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Photo: Dr. Robert Polomski

If you have a stream or moist area on your property that you want to landscape with a natural look, try a pawpaw tree. Pawpaw is ideal for spots where the tree can be left on its own.

This 15- to 20-foot multistemmed understory tree typically occurs in deep, fertile, river-bottom land.  The leaves are the food source for the zebra swallowtail butterfly. In late summer the three- to six inch-long, fragrant, oblong fruits are attractive to folks who enjoy growing their own fruit at home.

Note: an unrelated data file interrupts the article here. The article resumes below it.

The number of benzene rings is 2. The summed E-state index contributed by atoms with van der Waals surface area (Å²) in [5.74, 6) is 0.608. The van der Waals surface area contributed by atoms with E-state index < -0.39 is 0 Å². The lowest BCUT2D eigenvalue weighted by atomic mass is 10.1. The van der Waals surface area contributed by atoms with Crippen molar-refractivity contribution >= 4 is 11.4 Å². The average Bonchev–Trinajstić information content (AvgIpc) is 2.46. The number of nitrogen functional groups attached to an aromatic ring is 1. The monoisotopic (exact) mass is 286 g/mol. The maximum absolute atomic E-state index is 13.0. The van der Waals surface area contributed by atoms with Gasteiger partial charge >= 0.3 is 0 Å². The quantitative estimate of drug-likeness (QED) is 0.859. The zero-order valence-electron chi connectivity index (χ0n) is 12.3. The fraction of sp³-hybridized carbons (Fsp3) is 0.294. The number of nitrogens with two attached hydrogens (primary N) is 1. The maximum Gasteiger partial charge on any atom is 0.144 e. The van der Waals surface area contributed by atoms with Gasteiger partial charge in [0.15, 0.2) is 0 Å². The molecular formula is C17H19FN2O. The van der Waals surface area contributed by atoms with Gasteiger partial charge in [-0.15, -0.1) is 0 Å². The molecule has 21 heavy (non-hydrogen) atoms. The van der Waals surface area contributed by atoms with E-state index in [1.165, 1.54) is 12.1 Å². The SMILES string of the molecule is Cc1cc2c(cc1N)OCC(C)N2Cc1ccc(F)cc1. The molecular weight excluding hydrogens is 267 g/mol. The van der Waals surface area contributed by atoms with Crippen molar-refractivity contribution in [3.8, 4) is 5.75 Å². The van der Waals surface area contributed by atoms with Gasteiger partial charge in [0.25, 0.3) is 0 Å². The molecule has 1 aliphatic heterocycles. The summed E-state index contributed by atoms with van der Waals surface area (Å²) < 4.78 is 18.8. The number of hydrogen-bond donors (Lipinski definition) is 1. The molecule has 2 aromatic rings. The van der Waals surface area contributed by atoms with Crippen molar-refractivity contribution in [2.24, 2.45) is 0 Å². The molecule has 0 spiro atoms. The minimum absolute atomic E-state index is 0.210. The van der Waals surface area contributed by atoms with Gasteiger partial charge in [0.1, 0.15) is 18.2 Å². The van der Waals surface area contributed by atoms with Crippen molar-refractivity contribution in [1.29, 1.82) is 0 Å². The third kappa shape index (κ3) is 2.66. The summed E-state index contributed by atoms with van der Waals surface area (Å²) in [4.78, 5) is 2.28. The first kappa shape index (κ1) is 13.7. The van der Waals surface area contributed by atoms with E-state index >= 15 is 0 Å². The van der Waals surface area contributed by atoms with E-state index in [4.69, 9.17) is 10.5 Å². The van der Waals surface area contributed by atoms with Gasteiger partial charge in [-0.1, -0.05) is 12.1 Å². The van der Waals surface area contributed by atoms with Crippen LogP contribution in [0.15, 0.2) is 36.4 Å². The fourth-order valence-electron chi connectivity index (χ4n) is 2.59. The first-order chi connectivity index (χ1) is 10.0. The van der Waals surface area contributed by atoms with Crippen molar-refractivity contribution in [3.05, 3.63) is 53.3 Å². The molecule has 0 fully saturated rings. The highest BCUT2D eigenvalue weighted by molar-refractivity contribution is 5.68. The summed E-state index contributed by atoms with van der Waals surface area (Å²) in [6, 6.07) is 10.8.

Admittedly, pawpaws are an acquired taste.  Beneath the skin is a creamy pulp that ranges from white to yellow and orange and can be scooped out with a spoon. The fruits have two rows of large, shiny, dark, beanlike seeds, but these can easily be removed or spit out.  The flavor is rich and tropical, similar to banana-strawberry custard.

The best-tasting fruits are produced by named varieties that have been grafted onto seedling rootstock, such as PA Golden, Wabash, Shenandoah, Potomac, and Sunflower.  Because pawpaws must be cross-pollinated to set fruit, it’s important that you plant two unrelated selections.

Even without fruit, the long dark green tropical-looking leaves of pawpaw can be enjoyed during the growing season and as they turn from yellow to brown in the fall.